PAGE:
According to BlueVoyant, 97 percent of UK firms had a supply chain breach in the previous year, up from 82 percent in 2020 and the second highest percentage internationally.
The security firm questioned 1200 C-level executives in the UK, US, Singapore, Canada, Germany, and the Netherlands who are responsible for managing risk in supply chains.
UK enterprises also had a higher-than-average percentage of supply chain problems: 59 percent had two to five supply chain incidents, compared to an overall average of 49 percent. The country’s average number of breaches increased from 2.64 in 2020 to 3.57 in 2021.
Perhaps predictably given these findings, under a quarter (27%) of UK respondents stated third-party cyber risk is a top priority, compared to a global average of 42 percent.
Despite the fact that budgets are increasing: Third-party cyber risk management funds are expected to increase by 92 percent in 2021, up from 87 percent in 2020.
The statistics are becoming increasingly problematic as supply chains develop, increasing complexity and potentially generating visibility and control holes. The percentage of enterprises reporting supply chains with more than 1000 partners increased from 8% in 2020 to 43% in 2021, implying that the typical vendor ecosystem in the UK currently has 3715 third parties, up from 1013 in 2020.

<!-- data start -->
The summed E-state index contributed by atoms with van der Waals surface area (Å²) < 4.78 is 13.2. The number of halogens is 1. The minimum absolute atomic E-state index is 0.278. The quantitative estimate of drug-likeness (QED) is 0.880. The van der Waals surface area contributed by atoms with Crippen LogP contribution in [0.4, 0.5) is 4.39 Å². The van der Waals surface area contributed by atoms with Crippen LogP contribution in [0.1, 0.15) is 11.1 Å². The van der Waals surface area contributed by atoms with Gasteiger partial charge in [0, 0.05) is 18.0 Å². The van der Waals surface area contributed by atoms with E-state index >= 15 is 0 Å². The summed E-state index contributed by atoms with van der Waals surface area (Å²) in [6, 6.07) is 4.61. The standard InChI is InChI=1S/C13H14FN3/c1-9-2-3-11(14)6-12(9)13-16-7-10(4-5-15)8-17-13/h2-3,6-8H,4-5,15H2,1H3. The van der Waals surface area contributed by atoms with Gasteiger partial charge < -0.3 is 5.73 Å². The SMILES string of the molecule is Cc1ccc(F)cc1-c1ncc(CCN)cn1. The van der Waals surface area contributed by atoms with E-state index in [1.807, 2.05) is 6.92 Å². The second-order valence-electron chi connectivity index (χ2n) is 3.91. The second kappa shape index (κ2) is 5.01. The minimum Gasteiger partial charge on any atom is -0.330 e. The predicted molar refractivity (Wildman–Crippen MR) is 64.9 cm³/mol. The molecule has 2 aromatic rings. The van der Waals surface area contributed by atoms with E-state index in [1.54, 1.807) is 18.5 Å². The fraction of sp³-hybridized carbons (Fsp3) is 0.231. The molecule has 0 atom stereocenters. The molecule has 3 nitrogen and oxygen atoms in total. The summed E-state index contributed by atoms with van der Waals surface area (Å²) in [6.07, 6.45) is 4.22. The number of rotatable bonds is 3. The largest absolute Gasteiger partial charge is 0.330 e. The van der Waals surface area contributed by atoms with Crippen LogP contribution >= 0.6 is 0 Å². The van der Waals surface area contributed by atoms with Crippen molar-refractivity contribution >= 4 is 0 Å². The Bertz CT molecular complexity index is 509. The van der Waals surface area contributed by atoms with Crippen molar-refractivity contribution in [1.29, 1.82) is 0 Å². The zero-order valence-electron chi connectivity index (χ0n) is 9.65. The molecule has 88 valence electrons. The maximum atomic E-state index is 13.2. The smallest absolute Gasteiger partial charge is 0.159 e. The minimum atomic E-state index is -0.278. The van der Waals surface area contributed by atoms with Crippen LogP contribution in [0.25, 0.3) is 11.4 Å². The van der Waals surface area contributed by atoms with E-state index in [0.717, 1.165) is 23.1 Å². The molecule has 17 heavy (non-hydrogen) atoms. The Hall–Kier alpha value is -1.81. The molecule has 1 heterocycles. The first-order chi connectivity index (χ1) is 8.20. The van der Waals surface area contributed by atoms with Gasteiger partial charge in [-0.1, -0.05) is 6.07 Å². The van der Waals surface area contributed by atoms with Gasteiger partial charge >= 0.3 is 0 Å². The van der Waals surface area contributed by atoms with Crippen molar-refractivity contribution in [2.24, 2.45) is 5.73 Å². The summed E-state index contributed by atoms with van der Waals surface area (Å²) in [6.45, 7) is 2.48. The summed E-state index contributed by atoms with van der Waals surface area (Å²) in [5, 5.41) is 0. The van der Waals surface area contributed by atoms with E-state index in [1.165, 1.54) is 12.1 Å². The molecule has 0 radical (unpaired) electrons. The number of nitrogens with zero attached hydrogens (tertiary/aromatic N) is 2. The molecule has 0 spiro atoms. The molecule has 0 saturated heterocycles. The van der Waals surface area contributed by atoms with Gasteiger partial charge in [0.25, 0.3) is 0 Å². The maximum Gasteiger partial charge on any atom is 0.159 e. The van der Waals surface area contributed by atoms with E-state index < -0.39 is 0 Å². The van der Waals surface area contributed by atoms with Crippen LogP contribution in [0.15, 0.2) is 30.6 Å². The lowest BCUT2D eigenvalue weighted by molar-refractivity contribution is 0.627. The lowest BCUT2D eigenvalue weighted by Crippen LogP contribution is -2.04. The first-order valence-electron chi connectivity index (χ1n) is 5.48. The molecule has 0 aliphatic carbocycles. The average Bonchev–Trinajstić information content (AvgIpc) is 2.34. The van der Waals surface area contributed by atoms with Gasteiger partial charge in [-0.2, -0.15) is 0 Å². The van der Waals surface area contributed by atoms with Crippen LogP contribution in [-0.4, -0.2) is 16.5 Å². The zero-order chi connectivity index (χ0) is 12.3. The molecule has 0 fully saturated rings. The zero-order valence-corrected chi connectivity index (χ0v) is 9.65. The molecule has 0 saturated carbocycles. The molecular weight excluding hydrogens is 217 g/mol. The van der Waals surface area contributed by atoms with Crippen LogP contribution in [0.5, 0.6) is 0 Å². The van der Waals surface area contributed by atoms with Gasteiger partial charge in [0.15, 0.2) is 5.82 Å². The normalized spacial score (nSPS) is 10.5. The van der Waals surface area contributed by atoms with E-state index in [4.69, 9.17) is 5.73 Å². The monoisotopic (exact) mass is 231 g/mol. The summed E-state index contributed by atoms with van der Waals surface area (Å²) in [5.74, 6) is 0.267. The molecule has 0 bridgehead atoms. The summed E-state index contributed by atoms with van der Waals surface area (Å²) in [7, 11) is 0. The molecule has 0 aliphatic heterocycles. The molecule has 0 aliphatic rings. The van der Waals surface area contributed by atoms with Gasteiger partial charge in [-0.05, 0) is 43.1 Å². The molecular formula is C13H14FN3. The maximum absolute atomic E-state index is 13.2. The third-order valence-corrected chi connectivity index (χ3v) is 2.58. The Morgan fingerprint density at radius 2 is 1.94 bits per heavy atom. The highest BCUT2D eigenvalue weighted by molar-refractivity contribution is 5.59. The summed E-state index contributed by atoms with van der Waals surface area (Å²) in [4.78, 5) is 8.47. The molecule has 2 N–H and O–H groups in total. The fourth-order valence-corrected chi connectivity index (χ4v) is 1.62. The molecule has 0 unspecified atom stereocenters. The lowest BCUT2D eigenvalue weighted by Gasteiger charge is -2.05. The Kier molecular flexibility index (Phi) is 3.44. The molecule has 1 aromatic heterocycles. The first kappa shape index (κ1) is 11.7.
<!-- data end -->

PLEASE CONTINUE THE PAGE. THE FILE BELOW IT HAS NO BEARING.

Two-fifths (39%) of British businesses indicated they had no method of knowing whether a cyber risk arises in a third-party provider, up from 34% in 2020.
BlueVoyant UK president James Tamblin suggested that because companies were compelled to locate new suppliers during the epidemic, they may have lost sight of cyber risk management.
“I would have expected enterprises to be concentrating immediately on mitigating third-party cyber risk, especially given that nearly all UK firms questioned had experienced a hack through their supply chain.” This should set off alarms and compel rapid action,” he stressed.